If Washington forces American tech companies to give law enforcement access to encrypted communication, it might not provide the advantage investigators want when tracking terrorists or criminals.
Companies outside the US are responsible for nearly two-thirds of tech products that offer some form of encryption, according to a study released Thursday from renowned cryptographer Bruce Schneier. Because those firms are beyond the reach of US laws, he said, anyone who wants to avoid American intelligence agencies or police eavesdropping could simply switch to another secure platform.
"There's this weird belief that if the US law makes a change, that it affects things," said Schneier, chief technology officer of the security firm Resilient Systems and a fellow at Harvard University's Berkman Center for Internet and Society. "This is a much more international market."
Schneier analyzed 865 hardware and software products in 54 countries (including the US) that offer some form of encryption. Some of the smaller firms, he found, capitalize on the protection the international market offers by storing source code in multiple countries, making it easier for them to relocate if the laws in one country become unfavorable to encryption.
The study comes as the American tech sector is mired in a debate with senior law enforcement and intelligence officials over access to communication that's encrypted on consumer devices. Some law enforcement officials, for instance, want companies such as Apple and Google to ensure the government can access encrypted data when agents have a warrant.
At a Senate hearing this week, FBI director James Comey said encryption has prevented his bureau from getting into a phone belonging to one of the perpetrators of the San Bernardino, Calif., terrorist attack.
While some FBI officials have acknowledged there could be security cost associated with giving agencies ways to access encrypted communications, many in law enforcement say it's worth the risk if it means thwarting a terrorist attack.
But Schneier wants to debunk that reasoning.
"The argument is that that vulnerability is worth it because police can catch criminals," said Schneier. "Well, that’s not true because the criminals will switch [products]. So you’re left with the cost and not getting the benefit."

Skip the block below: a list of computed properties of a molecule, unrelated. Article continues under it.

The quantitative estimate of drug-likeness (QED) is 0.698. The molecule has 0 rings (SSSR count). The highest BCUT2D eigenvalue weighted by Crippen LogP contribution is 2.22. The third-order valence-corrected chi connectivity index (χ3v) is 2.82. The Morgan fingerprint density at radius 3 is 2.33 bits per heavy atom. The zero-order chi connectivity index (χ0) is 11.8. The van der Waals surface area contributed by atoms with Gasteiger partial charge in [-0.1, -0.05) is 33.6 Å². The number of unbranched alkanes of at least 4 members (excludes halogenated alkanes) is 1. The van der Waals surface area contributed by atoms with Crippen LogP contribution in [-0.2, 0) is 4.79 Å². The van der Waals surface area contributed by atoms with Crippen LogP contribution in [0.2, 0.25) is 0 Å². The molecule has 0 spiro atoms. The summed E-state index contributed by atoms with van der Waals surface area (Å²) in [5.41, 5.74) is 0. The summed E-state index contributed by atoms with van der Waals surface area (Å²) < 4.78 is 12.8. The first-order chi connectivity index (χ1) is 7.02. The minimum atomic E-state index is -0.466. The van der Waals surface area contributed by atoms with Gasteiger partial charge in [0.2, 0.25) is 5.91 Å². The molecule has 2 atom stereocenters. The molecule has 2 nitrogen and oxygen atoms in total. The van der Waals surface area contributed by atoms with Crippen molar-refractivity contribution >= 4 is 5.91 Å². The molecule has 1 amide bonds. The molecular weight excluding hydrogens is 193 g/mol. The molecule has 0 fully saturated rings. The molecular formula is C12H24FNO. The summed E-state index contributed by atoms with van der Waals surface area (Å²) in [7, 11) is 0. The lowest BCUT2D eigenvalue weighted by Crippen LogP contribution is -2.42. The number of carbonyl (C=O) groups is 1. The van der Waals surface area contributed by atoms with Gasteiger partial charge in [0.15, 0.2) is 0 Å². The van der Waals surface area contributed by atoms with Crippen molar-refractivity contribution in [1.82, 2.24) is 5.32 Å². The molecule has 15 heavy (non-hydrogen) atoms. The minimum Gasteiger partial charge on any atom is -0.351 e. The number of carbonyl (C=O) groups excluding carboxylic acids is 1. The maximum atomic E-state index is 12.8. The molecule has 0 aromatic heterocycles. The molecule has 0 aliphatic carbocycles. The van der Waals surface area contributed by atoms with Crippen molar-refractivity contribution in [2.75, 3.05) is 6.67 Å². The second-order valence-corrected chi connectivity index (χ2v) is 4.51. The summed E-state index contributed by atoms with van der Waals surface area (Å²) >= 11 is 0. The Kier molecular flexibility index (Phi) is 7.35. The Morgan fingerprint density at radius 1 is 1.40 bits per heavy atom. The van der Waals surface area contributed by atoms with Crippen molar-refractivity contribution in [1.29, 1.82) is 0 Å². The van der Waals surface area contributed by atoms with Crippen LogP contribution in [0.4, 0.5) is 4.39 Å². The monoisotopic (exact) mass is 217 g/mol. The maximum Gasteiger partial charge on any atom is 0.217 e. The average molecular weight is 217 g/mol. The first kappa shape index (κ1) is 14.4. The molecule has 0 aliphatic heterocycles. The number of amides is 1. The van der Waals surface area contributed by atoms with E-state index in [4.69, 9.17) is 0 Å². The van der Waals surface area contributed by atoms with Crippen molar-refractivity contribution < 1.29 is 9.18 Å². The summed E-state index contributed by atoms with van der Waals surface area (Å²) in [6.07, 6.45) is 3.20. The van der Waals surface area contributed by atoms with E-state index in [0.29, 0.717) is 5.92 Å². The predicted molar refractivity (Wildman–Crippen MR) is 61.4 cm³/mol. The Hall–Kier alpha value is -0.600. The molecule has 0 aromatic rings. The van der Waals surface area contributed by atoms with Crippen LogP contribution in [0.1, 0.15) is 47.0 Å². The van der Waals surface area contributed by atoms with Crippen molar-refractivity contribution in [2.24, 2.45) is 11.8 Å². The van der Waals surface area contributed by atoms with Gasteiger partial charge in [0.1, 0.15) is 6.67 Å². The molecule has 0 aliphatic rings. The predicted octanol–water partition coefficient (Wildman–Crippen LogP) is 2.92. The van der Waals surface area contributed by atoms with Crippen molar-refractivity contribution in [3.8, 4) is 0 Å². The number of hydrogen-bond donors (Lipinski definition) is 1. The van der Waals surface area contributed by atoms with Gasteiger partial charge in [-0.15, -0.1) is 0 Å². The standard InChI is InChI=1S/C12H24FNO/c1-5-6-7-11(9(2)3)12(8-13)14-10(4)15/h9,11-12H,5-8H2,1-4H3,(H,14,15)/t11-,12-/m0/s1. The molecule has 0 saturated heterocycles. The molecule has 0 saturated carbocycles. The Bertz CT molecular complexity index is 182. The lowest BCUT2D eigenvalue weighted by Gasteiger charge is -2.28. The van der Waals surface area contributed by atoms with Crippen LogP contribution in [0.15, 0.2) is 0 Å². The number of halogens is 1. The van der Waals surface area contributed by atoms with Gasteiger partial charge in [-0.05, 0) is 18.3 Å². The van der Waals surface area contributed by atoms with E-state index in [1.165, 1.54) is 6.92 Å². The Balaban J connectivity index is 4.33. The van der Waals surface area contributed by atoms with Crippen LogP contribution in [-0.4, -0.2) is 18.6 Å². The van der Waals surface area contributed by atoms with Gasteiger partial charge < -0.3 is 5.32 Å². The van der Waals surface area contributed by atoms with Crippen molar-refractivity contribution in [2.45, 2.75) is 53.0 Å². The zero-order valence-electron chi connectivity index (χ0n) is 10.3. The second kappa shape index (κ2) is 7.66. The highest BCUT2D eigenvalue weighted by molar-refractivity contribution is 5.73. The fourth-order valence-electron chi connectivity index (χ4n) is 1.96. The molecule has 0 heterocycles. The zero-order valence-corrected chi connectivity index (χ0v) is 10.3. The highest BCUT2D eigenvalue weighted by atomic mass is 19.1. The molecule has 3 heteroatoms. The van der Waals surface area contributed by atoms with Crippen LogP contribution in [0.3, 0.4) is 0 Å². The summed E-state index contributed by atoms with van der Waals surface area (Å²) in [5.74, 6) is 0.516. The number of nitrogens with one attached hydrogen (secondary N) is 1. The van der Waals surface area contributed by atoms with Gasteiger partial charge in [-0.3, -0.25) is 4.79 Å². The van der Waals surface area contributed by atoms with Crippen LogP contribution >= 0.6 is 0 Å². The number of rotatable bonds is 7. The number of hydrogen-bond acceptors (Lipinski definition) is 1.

Privacy advocates and most tech companies agree that building a so-called "backdoor" into encrypted communications puts consumers at a greater risk of being targeted by criminal hackers. What's more, privacy advocates argue, if tech companies give the US government access to encrypted data, other governments could seek similar avenues to surveil activists, journalists, and political dissidents.
But even buying products from companies based outside the US doesn't necessarily guarantee data is immune from US snooping. Britain and the US are currently in talks to potentially allow the US to compel British tech companies to hand over American data, and give Britain the same power in the US.
Schneier’s survey replicated a 1999 study that looked at the availability of foreign encryption products after the US government placed export restrictions on encryption software. That ban gave rise to region-specific markets for those looking to evade government surveillance by using encryption. Geographic location matters much less in today's market, however, because the Internet allows consumers to buy encryption products from around the world.
Secure communications company Silent Circle, for instance, is based in Switzerland but has customers in many different countries. It moved its headquarters to Le Grand-Saconnex outside Geneva in 2014 specifically because the Swiss enjoy constitutional data protections.
"Having a pro-privacy stance from the government [of the country] that the company was based in was not only valuable to us as a statement to our customers, but also valuable to the mission itself where you at least have a backing for it,” said Jon Callas, cofounder of Silent Circle.
Given the nature of the digital economy and the Internet, Mr. Callas said, the US simply can't exercise its power when it comes to encryption. "The idea that any one country can control what is essentially applied mathematics is just absurd."